A common denominator of my research has been the question of how people create and maintain a ‘liveable life’ under conditions of precarity. Precarity refers to a generalised state of insecurity and is a key concern in the social sciences. This research interest has expressed itself in two interrelated research tracks, one focusing on the ways in which people develop alternatives for market induced insecurities, the other how people develop alternatives for state induced insecurities. I refer to these alternatives as ‘self-organized practices’ or Do-It-Yourself-Development'.
In my research I look at the interlinkage between these self-organized practices and the (re)organization of space. Simply said: what networks of connections and relations do people produce when they create their alternatives? This makes my research narrow in terms of focus - self-organized practices and its expression in spatial (re)organization– but wide in terms of topics.
Currently I am working on two main issues:
The first issue is what I refer to as ‘multi-place living structures’. Here I look at the ways in which people and households create extended networks to deal with insecurity and generate income. This covers forced migrants, who return to the villages they have been evacuated from, while maintaining a presence in the city, to members of peasant households who work in the city, but maintain their ties to the village. I am interested in mapping these networks and understand the what, how and the why of maintaining these multi-place living structures.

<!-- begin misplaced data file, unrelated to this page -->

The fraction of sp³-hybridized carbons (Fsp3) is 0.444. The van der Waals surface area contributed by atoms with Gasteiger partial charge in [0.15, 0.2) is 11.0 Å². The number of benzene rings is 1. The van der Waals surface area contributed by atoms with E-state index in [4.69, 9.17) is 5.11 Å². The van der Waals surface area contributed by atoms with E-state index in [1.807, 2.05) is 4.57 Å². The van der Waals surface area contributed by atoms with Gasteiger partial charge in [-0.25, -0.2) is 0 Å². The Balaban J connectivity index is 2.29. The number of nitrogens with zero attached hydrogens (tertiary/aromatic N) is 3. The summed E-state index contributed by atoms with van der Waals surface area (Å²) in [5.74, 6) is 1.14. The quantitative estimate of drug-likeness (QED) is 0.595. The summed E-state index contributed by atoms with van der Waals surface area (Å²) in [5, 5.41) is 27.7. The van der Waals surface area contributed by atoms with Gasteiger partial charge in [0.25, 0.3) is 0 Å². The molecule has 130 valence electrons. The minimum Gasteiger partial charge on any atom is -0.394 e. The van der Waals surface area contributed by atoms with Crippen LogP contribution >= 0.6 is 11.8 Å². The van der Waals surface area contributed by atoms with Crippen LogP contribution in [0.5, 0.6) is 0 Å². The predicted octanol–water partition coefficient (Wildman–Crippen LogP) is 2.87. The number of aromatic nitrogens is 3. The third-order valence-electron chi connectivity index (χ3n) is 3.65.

The second issue is creative ways in which people collectively try to address injustices and inequalities by developing alternatives to state–market arrangements of social life. These alternatives are referred to with different names such as ‘commons’, ‘autonomy’, ‘confederalism’, ‘rebel governance’. The objective is to understand these alternatives ‘from within’, with an emphasis on the type of ‘geographies’ these alternatives bring into being.
My main area focus is Turkey and Kurdistan, but I have been involved in research in Ecuador, Ghana, India, Japan and the Netherlands too.
A list of my publications is available at https://joostjongerden.academia.edu/